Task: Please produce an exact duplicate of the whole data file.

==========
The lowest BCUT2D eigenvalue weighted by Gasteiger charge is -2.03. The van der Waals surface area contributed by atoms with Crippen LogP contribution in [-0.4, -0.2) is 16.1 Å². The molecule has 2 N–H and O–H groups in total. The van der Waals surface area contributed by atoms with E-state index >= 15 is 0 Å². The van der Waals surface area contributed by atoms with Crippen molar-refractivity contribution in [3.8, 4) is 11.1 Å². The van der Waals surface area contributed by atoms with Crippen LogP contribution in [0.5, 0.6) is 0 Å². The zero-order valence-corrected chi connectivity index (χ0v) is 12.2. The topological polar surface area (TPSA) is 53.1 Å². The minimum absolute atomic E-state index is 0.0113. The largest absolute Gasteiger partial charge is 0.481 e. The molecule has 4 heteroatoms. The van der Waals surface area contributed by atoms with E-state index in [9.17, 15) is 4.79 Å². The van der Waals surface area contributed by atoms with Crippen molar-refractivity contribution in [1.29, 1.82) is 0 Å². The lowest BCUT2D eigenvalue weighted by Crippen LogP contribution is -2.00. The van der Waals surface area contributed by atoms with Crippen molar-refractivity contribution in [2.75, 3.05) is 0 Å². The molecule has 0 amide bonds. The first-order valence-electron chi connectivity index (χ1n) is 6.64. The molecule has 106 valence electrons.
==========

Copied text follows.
The lowest BCUT2D eigenvalue weighted by Gasteiger charge is -2.03. The van der Waals surface area contributed by atoms with Crippen LogP contribution in [-0.4, -0.2) is 16.1 Å². The molecule has 2 N–H and O–H groups in total. The van der Waals surface area contributed by atoms with E-state index >= 15 is 0 Å². The van der Waals surface area contributed by atoms with Crippen molar-refractivity contribution in [3.8, 4) is 11.1 Å². The van der Waals surface area contributed by atoms with Crippen LogP contribution in [0.5, 0.6) is 0 Å². The zero-order valence-corrected chi connectivity index (χ0v) is 12.2. The topological polar surface area (TPSA) is 53.1 Å². The minimum absolute atomic E-state index is 0.0113. The largest absolute Gasteiger partial charge is 0.481 e. The molecule has 4 heteroatoms. The van der Waals surface area contributed by atoms with E-state index in [9.17, 15) is 4.79 Å². The van der Waals surface area contributed by atoms with Crippen molar-refractivity contribution in [1.29, 1.82) is 0 Å². The lowest BCUT2D eigenvalue weighted by Crippen LogP contribution is -2.00. The van der Waals surface area contributed by atoms with Crippen molar-refractivity contribution in [2.75, 3.05) is 0 Å². The molecule has 0 amide bonds. The first-order valence-electron chi connectivity index (χ1n) is 6.64. The molecule has 106 valence electrons.